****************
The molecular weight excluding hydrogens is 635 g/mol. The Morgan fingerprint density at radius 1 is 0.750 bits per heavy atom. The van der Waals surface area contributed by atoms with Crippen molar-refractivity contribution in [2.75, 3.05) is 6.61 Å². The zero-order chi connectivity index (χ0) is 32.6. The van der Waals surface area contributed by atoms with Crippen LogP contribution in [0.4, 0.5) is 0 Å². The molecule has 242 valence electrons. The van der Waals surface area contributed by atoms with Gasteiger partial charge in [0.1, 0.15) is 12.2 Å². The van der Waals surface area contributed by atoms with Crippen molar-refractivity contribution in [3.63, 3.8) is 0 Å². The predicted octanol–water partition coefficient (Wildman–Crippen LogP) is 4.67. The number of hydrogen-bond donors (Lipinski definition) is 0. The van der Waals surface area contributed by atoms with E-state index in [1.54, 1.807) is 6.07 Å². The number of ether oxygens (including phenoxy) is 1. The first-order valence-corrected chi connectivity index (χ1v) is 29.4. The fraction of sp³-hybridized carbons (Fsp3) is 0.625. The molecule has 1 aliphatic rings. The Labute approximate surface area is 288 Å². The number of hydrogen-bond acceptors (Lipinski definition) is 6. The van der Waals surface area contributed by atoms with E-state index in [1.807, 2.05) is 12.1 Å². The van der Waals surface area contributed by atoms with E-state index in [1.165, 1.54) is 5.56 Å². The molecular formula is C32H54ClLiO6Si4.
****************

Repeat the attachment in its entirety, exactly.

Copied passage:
The molecular weight excluding hydrogens is 635 g/mol. The Morgan fingerprint density at radius 1 is 0.750 bits per heavy atom. The van der Waals surface area contributed by atoms with Crippen molar-refractivity contribution in [2.75, 3.05) is 6.61 Å². The zero-order chi connectivity index (χ0) is 32.6. The van der Waals surface area contributed by atoms with Crippen LogP contribution in [0.4, 0.5) is 0 Å². The molecule has 242 valence electrons. The van der Waals surface area contributed by atoms with Gasteiger partial charge in [0.1, 0.15) is 12.2 Å². The van der Waals surface area contributed by atoms with Crippen molar-refractivity contribution in [3.63, 3.8) is 0 Å². The predicted octanol–water partition coefficient (Wildman–Crippen LogP) is 4.67. The number of hydrogen-bond donors (Lipinski definition) is 0. The van der Waals surface area contributed by atoms with E-state index in [1.54, 1.807) is 6.07 Å². The number of ether oxygens (including phenoxy) is 1. The first-order valence-corrected chi connectivity index (χ1v) is 29.4. The fraction of sp³-hybridized carbons (Fsp3) is 0.625. The molecule has 1 aliphatic rings. The Labute approximate surface area is 288 Å². The number of hydrogen-bond acceptors (Lipinski definition) is 6. The van der Waals surface area contributed by atoms with E-state index in [1.807, 2.05) is 12.1 Å². The van der Waals surface area contributed by atoms with E-state index in [1.165, 1.54) is 5.56 Å². The molecular formula is C32H54ClLiO6Si4.